This tremendous job is the responsibility of Mrs. Geneva Halls, Acting Postmaster, with the help of two regular clerks and three substitutes. Kathryn Richardson and Deloris Clapham have been employed since July 1944 when the post office was moved from Provo. Pauline Armstrong, Lenore Gaebler and Elizabeth Britts are on a standby status and work when the need exists. Final member of the organization is Freddie Coats who as messenger, transports the mail to and from the station at Provo.
Igloo does not provide for special delivery service. However, when a package of a perishable nature like flowers for Mother's Day or that chicken or roast from home, Mrs. Halls' big heart takes over and she makes the delivery herself. The force also works Sundays and holidays to insure prompt service.
At the last official inspection this post office was graded 95 and one half percent. Based on accuracy and completeness of records, this is the highest grade ever received by this post office. Mrs. Halls is justly proud of this distinction.
She is appreciative of the cooperation given by the Department of the Army since she has been in office. The building has been cleaned and newly decorated, and the Mail and Records section has been most considerate in their dealings.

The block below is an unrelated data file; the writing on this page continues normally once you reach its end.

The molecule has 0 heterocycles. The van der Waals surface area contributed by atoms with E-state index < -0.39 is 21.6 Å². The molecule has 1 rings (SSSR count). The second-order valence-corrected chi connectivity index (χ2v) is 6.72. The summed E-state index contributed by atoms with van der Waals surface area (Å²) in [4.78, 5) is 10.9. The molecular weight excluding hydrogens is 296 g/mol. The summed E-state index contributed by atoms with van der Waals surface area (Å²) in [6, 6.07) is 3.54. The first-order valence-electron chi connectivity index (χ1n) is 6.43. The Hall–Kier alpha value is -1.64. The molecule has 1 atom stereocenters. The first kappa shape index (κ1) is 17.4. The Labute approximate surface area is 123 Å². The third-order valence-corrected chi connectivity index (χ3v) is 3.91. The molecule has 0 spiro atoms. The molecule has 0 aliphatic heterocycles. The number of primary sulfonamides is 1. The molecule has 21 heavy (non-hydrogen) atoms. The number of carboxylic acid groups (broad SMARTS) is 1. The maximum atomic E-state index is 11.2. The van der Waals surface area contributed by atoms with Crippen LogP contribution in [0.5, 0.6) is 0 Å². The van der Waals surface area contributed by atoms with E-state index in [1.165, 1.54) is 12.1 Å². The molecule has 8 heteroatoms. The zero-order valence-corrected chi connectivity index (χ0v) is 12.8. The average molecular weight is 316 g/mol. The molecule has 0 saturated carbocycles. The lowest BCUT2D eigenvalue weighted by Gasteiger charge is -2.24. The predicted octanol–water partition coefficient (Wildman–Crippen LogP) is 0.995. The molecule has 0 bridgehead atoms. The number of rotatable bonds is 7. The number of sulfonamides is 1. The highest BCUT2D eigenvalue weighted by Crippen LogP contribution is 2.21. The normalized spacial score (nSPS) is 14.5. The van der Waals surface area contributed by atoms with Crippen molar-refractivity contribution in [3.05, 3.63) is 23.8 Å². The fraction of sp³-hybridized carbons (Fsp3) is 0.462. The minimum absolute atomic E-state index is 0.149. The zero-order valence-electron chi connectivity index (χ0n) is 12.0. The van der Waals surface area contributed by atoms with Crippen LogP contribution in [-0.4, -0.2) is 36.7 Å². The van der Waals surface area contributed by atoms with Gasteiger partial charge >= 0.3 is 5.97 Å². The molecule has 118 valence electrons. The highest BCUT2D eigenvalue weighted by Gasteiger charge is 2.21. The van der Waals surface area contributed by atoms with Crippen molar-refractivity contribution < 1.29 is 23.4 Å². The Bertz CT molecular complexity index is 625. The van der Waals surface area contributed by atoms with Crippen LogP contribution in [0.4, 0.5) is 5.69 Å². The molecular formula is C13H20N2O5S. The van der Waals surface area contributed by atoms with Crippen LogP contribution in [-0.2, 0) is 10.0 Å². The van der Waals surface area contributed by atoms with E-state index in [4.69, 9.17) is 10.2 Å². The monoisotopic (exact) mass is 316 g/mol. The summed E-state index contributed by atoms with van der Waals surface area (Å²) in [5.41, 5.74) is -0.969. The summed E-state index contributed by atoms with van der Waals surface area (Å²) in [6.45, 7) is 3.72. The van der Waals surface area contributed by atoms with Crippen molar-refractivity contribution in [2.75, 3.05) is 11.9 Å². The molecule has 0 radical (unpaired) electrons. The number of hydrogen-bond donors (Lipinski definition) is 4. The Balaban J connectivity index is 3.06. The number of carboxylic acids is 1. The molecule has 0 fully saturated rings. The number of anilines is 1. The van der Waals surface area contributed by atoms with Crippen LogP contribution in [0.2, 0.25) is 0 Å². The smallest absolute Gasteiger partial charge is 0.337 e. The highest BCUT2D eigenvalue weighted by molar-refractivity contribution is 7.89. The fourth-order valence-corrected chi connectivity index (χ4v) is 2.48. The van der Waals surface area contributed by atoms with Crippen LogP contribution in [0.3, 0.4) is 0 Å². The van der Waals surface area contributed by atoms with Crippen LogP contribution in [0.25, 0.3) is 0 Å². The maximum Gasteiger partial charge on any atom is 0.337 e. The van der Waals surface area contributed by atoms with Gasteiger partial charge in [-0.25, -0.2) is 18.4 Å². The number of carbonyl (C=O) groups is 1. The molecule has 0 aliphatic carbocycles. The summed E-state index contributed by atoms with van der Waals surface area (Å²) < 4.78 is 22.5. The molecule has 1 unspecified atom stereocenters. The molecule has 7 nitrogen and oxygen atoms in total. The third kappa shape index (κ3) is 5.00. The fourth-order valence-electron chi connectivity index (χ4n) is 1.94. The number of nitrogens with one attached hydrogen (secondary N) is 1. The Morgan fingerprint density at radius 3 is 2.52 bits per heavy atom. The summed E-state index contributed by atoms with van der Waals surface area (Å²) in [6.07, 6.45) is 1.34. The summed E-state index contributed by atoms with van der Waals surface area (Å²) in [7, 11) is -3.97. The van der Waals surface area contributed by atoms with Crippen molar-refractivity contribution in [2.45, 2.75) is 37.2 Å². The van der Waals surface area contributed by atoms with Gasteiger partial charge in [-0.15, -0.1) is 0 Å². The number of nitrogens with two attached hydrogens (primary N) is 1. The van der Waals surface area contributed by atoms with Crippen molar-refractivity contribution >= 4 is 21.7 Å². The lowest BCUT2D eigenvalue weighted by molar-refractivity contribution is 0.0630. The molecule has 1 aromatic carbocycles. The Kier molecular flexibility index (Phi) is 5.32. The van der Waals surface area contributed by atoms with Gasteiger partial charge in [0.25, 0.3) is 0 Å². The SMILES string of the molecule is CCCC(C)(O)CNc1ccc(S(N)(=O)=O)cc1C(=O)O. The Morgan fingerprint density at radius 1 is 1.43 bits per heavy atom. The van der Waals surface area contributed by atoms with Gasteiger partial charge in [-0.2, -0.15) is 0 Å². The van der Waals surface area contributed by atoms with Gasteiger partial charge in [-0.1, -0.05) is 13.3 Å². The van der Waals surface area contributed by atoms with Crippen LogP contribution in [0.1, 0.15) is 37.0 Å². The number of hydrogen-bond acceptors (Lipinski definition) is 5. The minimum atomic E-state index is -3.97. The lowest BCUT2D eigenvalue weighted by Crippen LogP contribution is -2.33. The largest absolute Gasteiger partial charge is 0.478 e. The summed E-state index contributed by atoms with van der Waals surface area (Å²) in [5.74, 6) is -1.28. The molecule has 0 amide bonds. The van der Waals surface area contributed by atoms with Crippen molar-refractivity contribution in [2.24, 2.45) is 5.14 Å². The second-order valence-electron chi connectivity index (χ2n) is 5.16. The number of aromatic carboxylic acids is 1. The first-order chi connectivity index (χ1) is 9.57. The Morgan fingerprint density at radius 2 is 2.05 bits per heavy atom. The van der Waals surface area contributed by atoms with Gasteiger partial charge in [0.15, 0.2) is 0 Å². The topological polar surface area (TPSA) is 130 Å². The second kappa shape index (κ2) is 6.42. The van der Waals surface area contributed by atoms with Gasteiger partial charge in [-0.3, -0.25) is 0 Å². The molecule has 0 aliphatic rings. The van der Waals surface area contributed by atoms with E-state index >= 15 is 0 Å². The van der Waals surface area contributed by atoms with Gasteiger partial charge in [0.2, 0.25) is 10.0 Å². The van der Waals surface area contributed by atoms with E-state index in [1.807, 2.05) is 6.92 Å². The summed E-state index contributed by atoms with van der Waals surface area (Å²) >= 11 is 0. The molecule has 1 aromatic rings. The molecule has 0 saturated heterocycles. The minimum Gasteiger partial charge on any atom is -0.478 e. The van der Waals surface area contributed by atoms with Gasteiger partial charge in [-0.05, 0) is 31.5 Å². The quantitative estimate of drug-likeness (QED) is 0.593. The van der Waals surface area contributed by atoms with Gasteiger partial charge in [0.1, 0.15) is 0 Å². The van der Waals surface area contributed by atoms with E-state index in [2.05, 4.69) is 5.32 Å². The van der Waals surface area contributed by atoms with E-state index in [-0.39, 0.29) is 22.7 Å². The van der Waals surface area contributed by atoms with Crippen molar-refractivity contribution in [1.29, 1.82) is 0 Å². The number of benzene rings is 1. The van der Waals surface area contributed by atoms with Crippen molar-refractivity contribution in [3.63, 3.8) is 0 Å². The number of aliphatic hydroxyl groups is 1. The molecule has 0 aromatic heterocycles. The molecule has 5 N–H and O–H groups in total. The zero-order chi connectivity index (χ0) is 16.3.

When things go wrong, it is the tendency of us mere humans to blame someone. Thus when the train is late and we don't get our mail, we want to "take it out" on the postal worker. Let's remember they aren't just "playing post office" but doing the big job and doing it well.
|Vol. 5 No. 29||page 1||July 18, 1957|
Fall River County Pioneers; page 318; Provo, named for William Provost, was established June 6, 1904, discontinued Jan. 2, 1907, re-opened Oct. 26, 1909. Its postmasters were William H. Garwood, June 6, 1904, Ursa Smith Jessup, May 26, 1906, George D. Monroe, Oct. 26, 1909, Henry Kraemer, Nov. 9, 1910, Iva L. Robinson, Dec. 17, 1913, Iva L. Dunbar, Feb. 3, 1914, Marcus S. Dunbar (acting) Dec. 2, 1929, James N. Brennan, May 15, 1930, Iris L. Hart, July 22, 1937, Fred Coates, July 28, 1939, Bessie E. Jackson, July 1, 1944. Freda Tillotson, April 11, 1946, Louisa DeLeon, March 31, 1961, Lanoir R. Pedersen, Feb. 1, 1975.
Igloo served the Black Hills Ordnance Depot from July 1, 1944 to April 7, 1967, after which the mail was sent to Provo. Postmasters were Fred Coates, July 1, 1944, Geneva Halls, Jan. 31, 1952, Mildred Kutzor, officer in charge Jan. 1, 1967.